Top 3D printed housing and construction projects


By Tess

Top 3D printed housing and construction project #2: Dubai’s 3D printed office

Next up is Dubai’s very own, and the world’s very first 3D printed office building, which was constructed in just 17 days. Built from a mixture of cement and other building additives, and built using a 3D printing platform that measured 20 feet high, 120 feet long, and 40 feet wide, the office space was unveiled in May 2016 and is already up and running. The 3D printed office is currently serving as the temporary work space for the Dubai Future Foundation and is located in the vicinity of the Emirates Towers. Also notable about this amazing project is that not only was the office’s sleek exterior structure made with 3D printing, but its interior components, even including its electrical, water, and telecommunications systems were all made with the help of 3D printing technologies.

Top 3D printed housing and construction project #5: Ruijssenaars’ 3D printed Landscape House

While this particular project hasn’t been realized yet it is still one of our favorites, as it shows how 3D printing can open the doors for not only more efficient building practices but also for seemingly impossible building designs. The Landscape House, conceived of and designed by Dutch architect Janjaap Ruijssenaars in 2013, has kept up excitement over the past few years through the unveiling of a 3D printed bench inspired by its design, as well as the creation of the 3D Builder, a freeform concrete 3D printer. This machine, which was developed by Universe Architecture and construction company BAM, will help to finally build Ruijssenaars’ stunning and seemingly endless Landscape House.

Top 3D printed housing and construction project #7: WATG 3D printed Curve Appeal home

Curve Appeal, a 3D printed home design, was the winner of the Freeform Home Design Challenge earlier this year, which means that it will soon be a reality. The innovative design was conceived of by Chicago architecture firm WATG and its construction will reportedly begin in 2017 thanks to Chattanooga, Tennessee based startup Branch Technology, which was responsible for initiating the Freeform Home Design Challenge. In fact, the Curve Appeal home was designed specifically to be made with Branch Technology’s Cellular Fabrication (C-Fab) 3D printing technique, which creates freeform structures that an easily be combined with other construction materials. The innovative design was a clear winning choice with its nuanced and organically inspired curved structure.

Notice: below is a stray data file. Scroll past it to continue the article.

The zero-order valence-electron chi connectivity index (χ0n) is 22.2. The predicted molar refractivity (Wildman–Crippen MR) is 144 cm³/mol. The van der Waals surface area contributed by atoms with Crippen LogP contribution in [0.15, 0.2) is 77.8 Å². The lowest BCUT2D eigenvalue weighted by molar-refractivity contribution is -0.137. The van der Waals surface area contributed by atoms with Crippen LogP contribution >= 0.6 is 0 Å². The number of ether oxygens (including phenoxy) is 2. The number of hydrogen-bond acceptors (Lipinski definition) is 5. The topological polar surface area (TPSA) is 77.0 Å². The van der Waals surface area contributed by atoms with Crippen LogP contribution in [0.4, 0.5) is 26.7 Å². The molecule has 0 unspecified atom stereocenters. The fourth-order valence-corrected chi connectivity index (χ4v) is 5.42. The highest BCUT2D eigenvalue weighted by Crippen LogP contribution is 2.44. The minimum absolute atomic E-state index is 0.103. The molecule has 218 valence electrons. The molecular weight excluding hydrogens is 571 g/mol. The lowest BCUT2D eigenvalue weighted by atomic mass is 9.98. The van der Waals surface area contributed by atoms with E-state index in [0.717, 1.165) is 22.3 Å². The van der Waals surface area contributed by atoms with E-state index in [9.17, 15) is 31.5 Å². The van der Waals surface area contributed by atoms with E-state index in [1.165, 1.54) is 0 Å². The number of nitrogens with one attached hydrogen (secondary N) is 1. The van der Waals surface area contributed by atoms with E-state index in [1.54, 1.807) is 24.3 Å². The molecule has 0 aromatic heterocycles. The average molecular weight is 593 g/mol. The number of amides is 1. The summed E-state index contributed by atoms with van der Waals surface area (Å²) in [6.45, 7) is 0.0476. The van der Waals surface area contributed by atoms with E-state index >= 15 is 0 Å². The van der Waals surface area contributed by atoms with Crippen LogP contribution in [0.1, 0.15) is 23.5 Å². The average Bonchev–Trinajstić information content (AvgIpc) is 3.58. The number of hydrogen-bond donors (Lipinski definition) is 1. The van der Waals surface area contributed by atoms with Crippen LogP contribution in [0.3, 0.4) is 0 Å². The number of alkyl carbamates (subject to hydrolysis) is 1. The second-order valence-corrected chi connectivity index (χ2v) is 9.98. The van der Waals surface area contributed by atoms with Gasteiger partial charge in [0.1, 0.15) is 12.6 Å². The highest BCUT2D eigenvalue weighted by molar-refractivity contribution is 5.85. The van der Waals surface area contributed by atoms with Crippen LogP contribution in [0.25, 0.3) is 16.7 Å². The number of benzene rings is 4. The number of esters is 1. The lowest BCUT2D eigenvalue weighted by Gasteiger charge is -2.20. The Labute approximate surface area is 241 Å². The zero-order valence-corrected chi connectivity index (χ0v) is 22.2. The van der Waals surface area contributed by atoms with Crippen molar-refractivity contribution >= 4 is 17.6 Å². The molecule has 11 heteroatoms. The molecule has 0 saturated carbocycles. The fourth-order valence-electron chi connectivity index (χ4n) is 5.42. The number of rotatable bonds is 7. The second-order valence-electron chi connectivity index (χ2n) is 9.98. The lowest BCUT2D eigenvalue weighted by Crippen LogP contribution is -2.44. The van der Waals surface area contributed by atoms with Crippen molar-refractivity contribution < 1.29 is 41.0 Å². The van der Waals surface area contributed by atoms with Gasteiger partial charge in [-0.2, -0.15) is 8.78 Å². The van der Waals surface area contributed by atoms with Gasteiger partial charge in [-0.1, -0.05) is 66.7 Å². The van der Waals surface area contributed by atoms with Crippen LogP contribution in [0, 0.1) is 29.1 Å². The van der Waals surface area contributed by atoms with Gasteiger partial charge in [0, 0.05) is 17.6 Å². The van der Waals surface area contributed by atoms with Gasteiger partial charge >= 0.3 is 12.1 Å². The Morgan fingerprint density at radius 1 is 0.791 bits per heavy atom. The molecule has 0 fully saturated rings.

Top 3D printed housing and construction project #9: Beijing’s 3D printed Vulcan Pavilion

Though not a house, Beijing’s amazing 3D printed Vulcan Pavilion simply had to be included on our list. The enormous structure, which measures 2.88 meters in height and spans 8.08 meters in length, currently holds the Guinness World Record for the largest 3D printed pavilion ever made. The Vulcan Pavilion’s design was inspired by the clouds created by a volcanic explosion and its organic curves and great scale do certainly work to invoke a sense of wonder. The giant 3D printed installation, which was made from over 1000 3D printed components took 30 days and 20 large scale 3D printers to make. The Vulcan Pavilion was unveiled last year for Beijing Design Week.

Top 3D printed housing and construction project #10: ORNL’s AMIE initiative

Our readers will doubtlessly recognize ORNL, also known as the Oak Ridge National Laboratory, as the organization has been responsible for a number of breakthrough advancements in the field of 3D printing technologies not least of which is their AMIE project, which consists of a sustainable 3D printed home and motorized vehicle. To design the innovative 3D printed house, ORNL partnered with architecture firm Skidmore, Owings & Merrill LLP (SOM), who conceived of a building which is made up of a number of versatile 3D printed polymer panels which occupy various functions such as insulation, exterior structure, and air and moisture barriers. The project is meant to showcase the future potentials of sustainable, off-the-grid human living with a house that can be built with little to no waste and can be powered by its accompanying vehicle.

Top 3D printed housing and construction project #17: Emerging Objects’ Saltygloo and 3D printed cement pavilion

Next on our list are two projects that were brought to us by California design studio Emerging Objects, who really never fail to impress. The first, which was developed in 2014, is a truly remarkable project as Emerging Objects designed a house 3D printed out of an innovative salt-based material called Saltygloo. While the house itself was not fully realized, the design team still impressed with its full size prototypes of 3D printed Saltygloo structures, which were notable for their amazing transluscent qualities. In 2015, Emerging Objects came out with another 3D printed construction project which wowed us equally: a 9 foot tall (2.74 meters) concrete pavilion named Bloom. The pavilion is slightly different from other 3D printed concrete structures we’ve seen, however, as it was constructed out of 840 individually 3D printed blocks. Evoking a blooming flower, the impressive pavilion was printed out of an iron oxide-free cement-polymer composite and was unveiled in March of last year in Berkeley, California.


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